A group of MPs have written to the head of the EU Commission to complain about Brexit scuppering the UK’s entries for European Capital of Culture.
The cross-party group each represents areas that have submitted bids for the 2023 title.
They said it was “inexplicable” the EU waited for bids to be submitted before revealing they were all ineligible.
The EU says it is a “concrete consequence” of Brexit that the UK can’t host the 2023 culture capital.
Nottingham, Leeds, Milton Keynes, Dundee and a joint Belfast-Londonderry-Strabane bid were all in the running for the accolade.
The title of European Capital of Culture rotates around eligible countries.
Plans for the UK to host a Capital of Culture in 2023 were announced in 2014 – before the EU referendum.
Liverpool was the last British city to be a European Capital of Culture, in 2008, following Glasgow in 1990.
The MPs’ letter to EU commission chief Jean-Claude Juncker, coordinated by Labour’s Rachel Reeves, said the exclusion of the UK from the 2023 contest was “saddening”.
They told him: “We find it inexplicable that the European Union waited until after the bids from the United Kingdom had been submitted before ruling them all ineligible, when it has been aware of the United Kingdom’s decision since June 2016.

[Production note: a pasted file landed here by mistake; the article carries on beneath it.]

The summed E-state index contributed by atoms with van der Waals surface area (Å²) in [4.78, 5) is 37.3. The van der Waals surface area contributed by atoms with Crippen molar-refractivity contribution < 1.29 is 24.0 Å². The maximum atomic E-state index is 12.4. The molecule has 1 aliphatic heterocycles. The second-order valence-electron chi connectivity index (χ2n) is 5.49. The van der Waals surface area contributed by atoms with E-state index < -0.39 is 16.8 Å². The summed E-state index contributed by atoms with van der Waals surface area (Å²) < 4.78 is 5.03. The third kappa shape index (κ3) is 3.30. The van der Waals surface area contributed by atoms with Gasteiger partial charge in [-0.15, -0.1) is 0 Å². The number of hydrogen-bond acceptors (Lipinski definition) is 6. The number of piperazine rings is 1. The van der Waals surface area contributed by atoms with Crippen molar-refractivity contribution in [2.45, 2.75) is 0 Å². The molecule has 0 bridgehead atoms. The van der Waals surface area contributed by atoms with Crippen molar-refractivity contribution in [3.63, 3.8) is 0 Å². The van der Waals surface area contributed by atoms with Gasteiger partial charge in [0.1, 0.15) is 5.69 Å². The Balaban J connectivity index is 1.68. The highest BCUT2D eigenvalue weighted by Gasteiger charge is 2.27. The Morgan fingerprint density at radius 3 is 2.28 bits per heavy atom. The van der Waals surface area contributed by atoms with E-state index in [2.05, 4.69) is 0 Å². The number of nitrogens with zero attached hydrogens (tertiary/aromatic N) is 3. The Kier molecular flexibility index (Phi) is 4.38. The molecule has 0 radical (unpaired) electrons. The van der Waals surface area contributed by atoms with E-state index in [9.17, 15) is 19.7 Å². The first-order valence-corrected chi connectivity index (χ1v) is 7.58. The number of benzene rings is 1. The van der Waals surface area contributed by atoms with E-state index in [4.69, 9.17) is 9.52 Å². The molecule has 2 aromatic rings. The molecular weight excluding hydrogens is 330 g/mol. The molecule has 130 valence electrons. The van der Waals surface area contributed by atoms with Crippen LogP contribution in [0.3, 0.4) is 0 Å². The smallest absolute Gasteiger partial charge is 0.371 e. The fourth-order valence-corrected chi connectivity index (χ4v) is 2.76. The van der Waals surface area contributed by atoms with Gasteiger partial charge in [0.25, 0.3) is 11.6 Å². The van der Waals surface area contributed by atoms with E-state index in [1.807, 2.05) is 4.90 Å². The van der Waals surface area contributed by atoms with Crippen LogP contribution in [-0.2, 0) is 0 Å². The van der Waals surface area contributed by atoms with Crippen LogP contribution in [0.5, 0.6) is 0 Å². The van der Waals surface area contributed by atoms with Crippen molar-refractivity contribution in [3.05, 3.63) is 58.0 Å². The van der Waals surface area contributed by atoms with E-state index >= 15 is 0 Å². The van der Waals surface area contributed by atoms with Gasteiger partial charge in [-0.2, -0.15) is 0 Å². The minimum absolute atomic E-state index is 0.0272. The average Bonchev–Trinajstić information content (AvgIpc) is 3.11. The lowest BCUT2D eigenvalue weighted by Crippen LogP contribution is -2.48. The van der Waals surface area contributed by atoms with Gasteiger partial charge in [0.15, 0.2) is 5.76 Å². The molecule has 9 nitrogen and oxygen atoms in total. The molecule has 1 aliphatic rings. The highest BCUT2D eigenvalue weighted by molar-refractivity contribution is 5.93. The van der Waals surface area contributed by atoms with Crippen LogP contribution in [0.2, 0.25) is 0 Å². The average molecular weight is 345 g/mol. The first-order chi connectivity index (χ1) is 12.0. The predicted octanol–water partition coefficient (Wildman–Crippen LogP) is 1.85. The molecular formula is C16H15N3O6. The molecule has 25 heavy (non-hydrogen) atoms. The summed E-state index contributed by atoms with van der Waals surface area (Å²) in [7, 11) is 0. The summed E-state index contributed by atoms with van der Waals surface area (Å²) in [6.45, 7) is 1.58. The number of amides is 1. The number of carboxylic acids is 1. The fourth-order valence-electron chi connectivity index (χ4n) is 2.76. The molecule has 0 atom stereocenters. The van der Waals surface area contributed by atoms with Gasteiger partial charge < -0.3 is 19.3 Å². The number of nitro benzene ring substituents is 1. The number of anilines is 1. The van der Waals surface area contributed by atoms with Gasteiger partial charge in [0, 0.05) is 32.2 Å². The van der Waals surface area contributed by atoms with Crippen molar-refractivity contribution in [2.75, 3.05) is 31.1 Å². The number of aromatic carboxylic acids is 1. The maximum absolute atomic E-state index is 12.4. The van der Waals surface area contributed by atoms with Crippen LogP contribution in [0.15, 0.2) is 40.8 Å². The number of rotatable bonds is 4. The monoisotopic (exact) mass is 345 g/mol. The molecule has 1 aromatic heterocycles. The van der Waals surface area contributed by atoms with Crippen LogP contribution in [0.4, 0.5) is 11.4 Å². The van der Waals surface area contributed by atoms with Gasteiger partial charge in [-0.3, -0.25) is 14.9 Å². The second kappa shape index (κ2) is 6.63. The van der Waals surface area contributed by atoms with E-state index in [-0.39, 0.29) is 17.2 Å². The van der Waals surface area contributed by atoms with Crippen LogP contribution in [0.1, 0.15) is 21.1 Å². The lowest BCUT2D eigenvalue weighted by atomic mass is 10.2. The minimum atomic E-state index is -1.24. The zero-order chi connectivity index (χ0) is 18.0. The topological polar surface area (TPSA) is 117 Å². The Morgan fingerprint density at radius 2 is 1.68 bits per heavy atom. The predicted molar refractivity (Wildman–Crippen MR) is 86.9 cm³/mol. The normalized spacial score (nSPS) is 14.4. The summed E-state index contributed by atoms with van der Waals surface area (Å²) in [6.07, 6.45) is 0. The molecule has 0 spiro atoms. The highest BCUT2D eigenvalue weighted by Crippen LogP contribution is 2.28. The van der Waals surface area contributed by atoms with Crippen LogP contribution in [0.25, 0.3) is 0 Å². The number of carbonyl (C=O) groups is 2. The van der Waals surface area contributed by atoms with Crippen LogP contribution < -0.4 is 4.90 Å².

“Politics should not interfere with what is in many ways an event intended to bridge cultural and political divides.”
Cities from non-EU countries have held the title before – but the EU says they must either be a candidate for membership or in the European Free Trade Association or European Economic Area (EEA).
The MPs added: “We politely remind you that the United Kingdom is still a member of the European Union and that no decision has yet been made as to what a future relationship will look like.”
They also wrote to Culture Secretary Karen Bradley saying the “very late” announcement by the EU was not consistent with the “continuing close relationship” the UK is seeking after Brexit, and that the cities were being denied the chance to boost their economies.
But the European Commission referred to the letter formally triggering Brexit that Theresa May sent to the EU in March.
“The UK’s letter declaring Article 50 in turn makes clear that UK will be a member of neither the EU nor the EEA from March 30, 2019,” it said.
“This leads to the inescapable conclusion that the UK cannot host a Capital of Culture in 2023.”